CAMBODIA’S Senate has rubber-stamped a proposed new law regulating property seizures, senior Cambodian People’s Party lawmaker Cheam Yeap said Thursday, sending the controversial legislation one step closer to being formally adopted and stoking fears it could be used to justify future evictions.
The Senate approved the draft Law on Expropriation Thursday in a debate that lasted less than 20 minutes, according to a senator from the opposition Sam Rainsy Party.
“This expropriation law will continue to make people suffer,” said Senator Kong Korm, who argued that the law would make it too easy for authorities to seize land deemed to be in the “public interest”.
Critics worry the law’s wording is too vague to protect citizens living under the threat of eviction – particularly those who do not hold land titles but have lived on their land for years.
Lawmakers with the ruling CPP, however, say the proposed law protects private ownership by defining the circumstances in which land may be seized.
“To have a law is better than having no law at all,” Cheam Yeap said.
In December, the National Assembly voted to approve the draft law while ignoring amendments proposed by opposition parties.
Rights groups remain wary that the law will deal an additional blow to tenure security in the Kingdom.
“I am very concerned about how this law will be applied,” said Yeng Virak, executive director of the Community Legal Education Centre.
The proposed law extends protection to those who have obtained titles for their land.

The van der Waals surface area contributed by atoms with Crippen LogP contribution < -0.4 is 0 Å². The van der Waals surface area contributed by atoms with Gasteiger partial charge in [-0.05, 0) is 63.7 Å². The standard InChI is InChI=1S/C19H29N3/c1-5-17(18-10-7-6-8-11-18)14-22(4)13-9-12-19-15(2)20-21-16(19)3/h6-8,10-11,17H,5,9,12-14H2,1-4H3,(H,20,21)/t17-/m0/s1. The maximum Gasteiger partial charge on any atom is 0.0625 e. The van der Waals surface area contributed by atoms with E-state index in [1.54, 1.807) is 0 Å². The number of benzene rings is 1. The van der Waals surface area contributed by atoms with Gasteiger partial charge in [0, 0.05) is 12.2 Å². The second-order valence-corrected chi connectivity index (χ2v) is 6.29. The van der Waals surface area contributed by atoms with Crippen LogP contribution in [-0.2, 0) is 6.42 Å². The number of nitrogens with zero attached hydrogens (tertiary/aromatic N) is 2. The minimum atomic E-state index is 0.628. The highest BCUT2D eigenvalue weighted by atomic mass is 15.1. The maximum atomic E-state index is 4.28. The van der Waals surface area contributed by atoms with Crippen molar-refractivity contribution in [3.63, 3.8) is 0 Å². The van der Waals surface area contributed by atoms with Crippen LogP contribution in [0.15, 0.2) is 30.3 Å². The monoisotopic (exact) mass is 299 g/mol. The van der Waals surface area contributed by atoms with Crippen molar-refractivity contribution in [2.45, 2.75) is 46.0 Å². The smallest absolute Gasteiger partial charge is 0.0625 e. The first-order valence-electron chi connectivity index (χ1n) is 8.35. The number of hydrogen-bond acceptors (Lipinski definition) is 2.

It does not, however, explicitly recognise residents who lack titles but have lived on their property continuously for at least five years – a factor that gives them ownership under the 2001 Land Law.
“For villagers who possess land under the old law, many of them do not have land titles. According to [the draft law], they are vulnerable for the taking,” Yeng Virak said. “Frankly, this could be seen as legalising evictions.”
Other observers, however, are more optimistic about how the law will be applied.
“I see a need for such a law,” said Ou Virak, president of the Cambodian Centre for Human Rights. “Prior to this, the government could do whatever they wanted, including evicting people at will. Having a law will set out guidelines about what can be done and what cannot be done.”
Still, Ou Virak said he is concerned about the draft law’s vague wording and its definition of ownership.
“Having titles is not common in Cambodia,” he said. “A law that only looks at titles as the only form of ownership is not good enough. Civil society must pay attention to how this law will be interpreted.”
The draft legislation must be approved by King Norodom Sihamoni before it becomes law. Cheam Yeap said that would happen “soon”, though he declined to offer a specific date.
ADDITIONAL REPORTING BY IRWIN LOY